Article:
America and the World

Back in the early ’50’s, when I was a junior officer in the American Embassy in Damascus, Syria, I had a talk with a prosperous Syrian farmer, Nadim, who had studied in the USA, and had come back to his family’s extensive landholdings in the foothills north of the capital. He told me something that has stuck like a burr in the back of my mind. I think perhaps the time has come to pull it out and dust it off.

“You Americans have it all wrong with this foreign aid business, this Point Four you call it. What you are doing is sending your farmers over to teach all the farmers here to grow things the way you do. That’s not the way it works, that’s not the way you get people to adopt your methods, to modernize. You do it like you did with me. You take the Syrians that have real initiative and brains, and maybe some capital to start with. You let us come to the United States to live there long enough to see how you make things work, then we go back and figure out how to use what we have learned, in the context of our own local attitudes and politics and all that. We adapt your know-how to our conditions and make a lot of money and pretty soon everyone else is imitating us…you send some American over to teach us, nobody believes him, nobody wants to imitate him…”

I spent much of the next thirty years watching our efforts to help traditional societies modernize. I watched us send retired Iowa wheat farmers over to teach people who already had five thousand years experience in how to grow wheat, and saw how they took our seed and fertilizer and said thank you and ignored our advice. We had a lot of problems along those lines. Generally we were less successful at meeting our goals than we were at explaining to Congress and the US public why what we were doing was important.

There were two major problems. One was the “one size fits all” approach, that there was some magic formula for development that worked everywhere. This usually involved a new theory that evolved in an American university or think tank, that was picked up by a central bureaucracy in Washington that was more concerned with Congressional opinion than with what was happening in the field. These theories had a life cycle, like women’s fashions, that lasted several years. Out in the field they were mostly irrelevant. When you had an intelligent aid director and Washington left him alone good things sometimes happened, but when headquarters insisted on doing everything their way, much of the effort tended to be wasted. This was true in spades when Congress got in the act, with its insistence on general rules and procedures that even they could understand.

The other problem was even more basic: the assumption that we were omniscient. Technological diffusion across cultures has always been a two-way process, but for us it was strictly top down, teacher to pupil. So it took us a long time to learn why we weren’t successful, and the learning process is still far from complete.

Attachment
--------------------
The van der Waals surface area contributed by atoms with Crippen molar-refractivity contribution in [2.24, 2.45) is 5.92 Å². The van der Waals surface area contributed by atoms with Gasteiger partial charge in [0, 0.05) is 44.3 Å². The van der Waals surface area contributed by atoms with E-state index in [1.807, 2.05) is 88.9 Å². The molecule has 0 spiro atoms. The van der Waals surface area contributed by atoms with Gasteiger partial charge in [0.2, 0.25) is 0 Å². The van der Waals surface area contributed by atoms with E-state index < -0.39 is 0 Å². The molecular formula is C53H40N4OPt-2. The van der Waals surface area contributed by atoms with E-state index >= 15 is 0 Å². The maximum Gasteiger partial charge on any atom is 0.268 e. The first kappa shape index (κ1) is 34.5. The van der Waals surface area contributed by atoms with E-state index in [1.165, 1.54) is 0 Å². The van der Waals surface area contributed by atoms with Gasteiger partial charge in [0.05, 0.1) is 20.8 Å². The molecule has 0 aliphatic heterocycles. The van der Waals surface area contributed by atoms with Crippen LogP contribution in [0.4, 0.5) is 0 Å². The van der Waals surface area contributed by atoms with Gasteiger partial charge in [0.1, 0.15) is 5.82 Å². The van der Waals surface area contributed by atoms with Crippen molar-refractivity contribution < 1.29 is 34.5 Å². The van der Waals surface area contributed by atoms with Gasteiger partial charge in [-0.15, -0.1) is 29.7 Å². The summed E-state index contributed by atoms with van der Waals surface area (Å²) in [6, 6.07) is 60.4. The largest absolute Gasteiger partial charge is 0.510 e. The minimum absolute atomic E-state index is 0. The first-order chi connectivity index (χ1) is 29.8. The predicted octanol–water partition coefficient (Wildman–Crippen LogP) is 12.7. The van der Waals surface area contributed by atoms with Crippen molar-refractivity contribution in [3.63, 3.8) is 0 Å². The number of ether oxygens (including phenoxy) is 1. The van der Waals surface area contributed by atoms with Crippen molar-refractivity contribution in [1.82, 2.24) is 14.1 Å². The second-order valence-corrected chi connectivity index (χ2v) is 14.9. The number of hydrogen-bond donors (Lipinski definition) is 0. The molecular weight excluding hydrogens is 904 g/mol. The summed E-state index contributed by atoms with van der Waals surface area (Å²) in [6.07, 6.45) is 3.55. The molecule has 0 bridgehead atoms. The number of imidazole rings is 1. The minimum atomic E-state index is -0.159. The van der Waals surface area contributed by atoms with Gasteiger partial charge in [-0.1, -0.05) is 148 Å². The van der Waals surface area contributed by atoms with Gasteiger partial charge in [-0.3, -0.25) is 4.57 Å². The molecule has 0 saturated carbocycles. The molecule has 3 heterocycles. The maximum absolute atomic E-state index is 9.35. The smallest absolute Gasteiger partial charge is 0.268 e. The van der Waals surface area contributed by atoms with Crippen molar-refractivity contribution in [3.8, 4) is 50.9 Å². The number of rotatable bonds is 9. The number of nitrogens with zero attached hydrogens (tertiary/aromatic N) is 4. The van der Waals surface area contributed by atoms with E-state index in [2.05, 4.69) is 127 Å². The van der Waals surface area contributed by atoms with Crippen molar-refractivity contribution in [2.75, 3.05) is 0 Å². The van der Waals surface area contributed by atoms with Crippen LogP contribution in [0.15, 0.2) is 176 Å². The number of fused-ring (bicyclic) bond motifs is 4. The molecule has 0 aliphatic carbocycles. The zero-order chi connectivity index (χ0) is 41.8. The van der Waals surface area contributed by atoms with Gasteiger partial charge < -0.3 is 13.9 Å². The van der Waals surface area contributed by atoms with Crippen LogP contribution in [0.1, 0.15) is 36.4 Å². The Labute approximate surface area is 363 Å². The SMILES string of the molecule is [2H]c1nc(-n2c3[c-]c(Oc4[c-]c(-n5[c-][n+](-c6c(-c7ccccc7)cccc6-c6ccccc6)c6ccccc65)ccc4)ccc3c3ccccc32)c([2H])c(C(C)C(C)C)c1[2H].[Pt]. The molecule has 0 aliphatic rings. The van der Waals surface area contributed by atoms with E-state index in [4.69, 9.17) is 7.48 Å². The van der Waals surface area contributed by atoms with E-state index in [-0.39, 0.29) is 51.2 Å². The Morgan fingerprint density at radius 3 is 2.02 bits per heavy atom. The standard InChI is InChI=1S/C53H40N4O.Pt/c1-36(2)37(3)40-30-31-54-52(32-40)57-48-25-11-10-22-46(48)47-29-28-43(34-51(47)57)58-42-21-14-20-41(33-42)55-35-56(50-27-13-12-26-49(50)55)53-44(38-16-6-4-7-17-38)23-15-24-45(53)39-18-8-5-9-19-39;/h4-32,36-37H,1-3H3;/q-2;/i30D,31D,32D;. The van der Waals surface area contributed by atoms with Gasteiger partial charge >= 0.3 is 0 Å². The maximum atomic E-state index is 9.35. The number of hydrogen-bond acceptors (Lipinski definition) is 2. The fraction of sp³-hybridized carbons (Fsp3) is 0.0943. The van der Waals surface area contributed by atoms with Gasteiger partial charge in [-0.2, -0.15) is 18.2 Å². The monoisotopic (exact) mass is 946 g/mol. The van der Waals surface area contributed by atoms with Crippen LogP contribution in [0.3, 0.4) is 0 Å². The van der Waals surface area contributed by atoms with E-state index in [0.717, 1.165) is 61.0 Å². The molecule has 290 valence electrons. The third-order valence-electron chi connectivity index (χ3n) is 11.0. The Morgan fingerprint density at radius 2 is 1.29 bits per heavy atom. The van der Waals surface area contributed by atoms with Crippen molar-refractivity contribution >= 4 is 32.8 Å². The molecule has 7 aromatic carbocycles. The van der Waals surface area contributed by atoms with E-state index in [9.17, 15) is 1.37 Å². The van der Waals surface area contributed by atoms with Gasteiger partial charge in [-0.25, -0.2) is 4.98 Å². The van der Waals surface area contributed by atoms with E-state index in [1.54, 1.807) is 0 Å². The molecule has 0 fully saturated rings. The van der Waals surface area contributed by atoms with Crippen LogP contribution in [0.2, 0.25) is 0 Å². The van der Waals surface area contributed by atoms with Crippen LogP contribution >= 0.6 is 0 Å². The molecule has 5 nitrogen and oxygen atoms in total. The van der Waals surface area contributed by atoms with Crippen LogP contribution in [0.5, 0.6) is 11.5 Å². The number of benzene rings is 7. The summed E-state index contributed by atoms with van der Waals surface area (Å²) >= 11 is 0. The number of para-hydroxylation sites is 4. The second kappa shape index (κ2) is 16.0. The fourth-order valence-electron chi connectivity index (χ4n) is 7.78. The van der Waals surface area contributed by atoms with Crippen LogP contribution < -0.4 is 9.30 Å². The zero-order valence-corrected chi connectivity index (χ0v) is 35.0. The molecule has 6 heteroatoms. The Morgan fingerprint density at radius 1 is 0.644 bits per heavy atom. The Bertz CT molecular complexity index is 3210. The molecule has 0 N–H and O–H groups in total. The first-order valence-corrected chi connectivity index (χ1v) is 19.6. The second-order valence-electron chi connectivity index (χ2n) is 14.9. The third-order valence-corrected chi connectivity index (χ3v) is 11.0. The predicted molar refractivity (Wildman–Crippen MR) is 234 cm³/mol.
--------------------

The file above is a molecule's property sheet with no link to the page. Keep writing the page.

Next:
There was a a glorious exception, the Peace Corps. Our volunteers went to the hills and learned to squat with the natives. There was no condescension, no assumption of inerrancy. They learned as they went along, and hybridized what they learned with their previous knowledge, much like Nadim did, when he studied in America and then applied what he had learned back home. They did well where they were posted and when they went home they were better citizens.

I kept in touch with what our PCV’s in Nepal were doing, during my two assignments there. They were magnificent. Then, when some PCV’s who had previously served in Nepal reenlisted as AID personnel, we sent them to the Rapti Valley in an integrated rural development program. They understood the local dynamics and how to get things done within the local system, and they soon had a program going that left all previous efforts along that line in the dust. Things happened.

Of course, the Maoist insurrection started in that same area, ten years later. Go figure. At least you can say our boys and girls helped wake the place up.

When the Cold War ended, it unfroze many things, including our attitudes toward the rest of the world. Political theories of how we might best cope with a newly unshackled world’s regional and ethnic problems proliferated, at least partly replacing the theories of economic development I described during the earlier period. The most insidious, and until recently the most successful, of these theories was based on the notion that America should use its military dominance to remake the world along democratic lines. During the current administration, as we all know, the so-called neo-conservatives assumed power and, acting on this dubious premise, dragged us into the misadventure in Iraq. Now that most of us recognize the folly of our Iraq experiment, we find ourselves at a historic turning point: neo-conservatist adventurism is on its way out, discredited in the eyes of most Americans, and a debate is starting about what will replace it.